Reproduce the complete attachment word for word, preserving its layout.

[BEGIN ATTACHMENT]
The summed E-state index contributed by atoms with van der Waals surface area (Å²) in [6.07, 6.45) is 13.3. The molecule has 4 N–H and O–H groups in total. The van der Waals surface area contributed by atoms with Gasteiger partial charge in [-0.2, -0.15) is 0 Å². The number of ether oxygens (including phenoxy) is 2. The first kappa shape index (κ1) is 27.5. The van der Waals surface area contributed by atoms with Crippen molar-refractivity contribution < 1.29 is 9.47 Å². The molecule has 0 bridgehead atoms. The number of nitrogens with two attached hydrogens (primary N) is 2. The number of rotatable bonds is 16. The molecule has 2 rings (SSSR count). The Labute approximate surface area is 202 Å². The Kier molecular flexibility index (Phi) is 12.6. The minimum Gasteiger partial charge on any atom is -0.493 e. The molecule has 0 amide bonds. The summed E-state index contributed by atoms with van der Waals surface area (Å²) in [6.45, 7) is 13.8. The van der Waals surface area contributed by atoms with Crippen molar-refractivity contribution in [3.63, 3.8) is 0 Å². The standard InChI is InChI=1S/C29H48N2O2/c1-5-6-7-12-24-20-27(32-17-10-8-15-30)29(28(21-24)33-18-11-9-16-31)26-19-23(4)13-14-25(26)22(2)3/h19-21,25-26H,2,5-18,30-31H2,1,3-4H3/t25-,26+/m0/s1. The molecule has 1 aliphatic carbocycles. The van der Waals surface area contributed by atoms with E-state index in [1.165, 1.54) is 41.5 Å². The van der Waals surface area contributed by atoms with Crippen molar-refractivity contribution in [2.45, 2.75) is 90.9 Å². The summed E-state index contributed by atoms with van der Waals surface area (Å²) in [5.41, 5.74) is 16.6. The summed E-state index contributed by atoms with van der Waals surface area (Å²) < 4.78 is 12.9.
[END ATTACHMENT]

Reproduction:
The summed E-state index contributed by atoms with van der Waals surface area (Å²) in [6.07, 6.45) is 13.3. The molecule has 4 N–H and O–H groups in total. The van der Waals surface area contributed by atoms with Gasteiger partial charge in [-0.2, -0.15) is 0 Å². The number of ether oxygens (including phenoxy) is 2. The first kappa shape index (κ1) is 27.5. The van der Waals surface area contributed by atoms with Crippen molar-refractivity contribution < 1.29 is 9.47 Å². The molecule has 0 bridgehead atoms. The number of nitrogens with two attached hydrogens (primary N) is 2. The number of rotatable bonds is 16. The molecule has 2 rings (SSSR count). The Labute approximate surface area is 202 Å². The Kier molecular flexibility index (Phi) is 12.6. The minimum Gasteiger partial charge on any atom is -0.493 e. The molecule has 0 amide bonds. The summed E-state index contributed by atoms with van der Waals surface area (Å²) in [6.45, 7) is 13.8. The van der Waals surface area contributed by atoms with Crippen molar-refractivity contribution in [3.63, 3.8) is 0 Å². The standard InChI is InChI=1S/C29H48N2O2/c1-5-6-7-12-24-20-27(32-17-10-8-15-30)29(28(21-24)33-18-11-9-16-31)26-19-23(4)13-14-25(26)22(2)3/h19-21,25-26H,2,5-18,30-31H2,1,3-4H3/t25-,26+/m0/s1. The molecule has 1 aliphatic carbocycles. The van der Waals surface area contributed by atoms with E-state index in [1.165, 1.54) is 41.5 Å². The van der Waals surface area contributed by atoms with Crippen molar-refractivity contribution in [2.45, 2.75) is 90.9 Å². The summed E-state index contributed by atoms with van der Waals surface area (Å²) in [5.41, 5.74) is 16.6. The summed E-state index contributed by atoms with van der Waals surface area (Å²) < 4.78 is 12.9.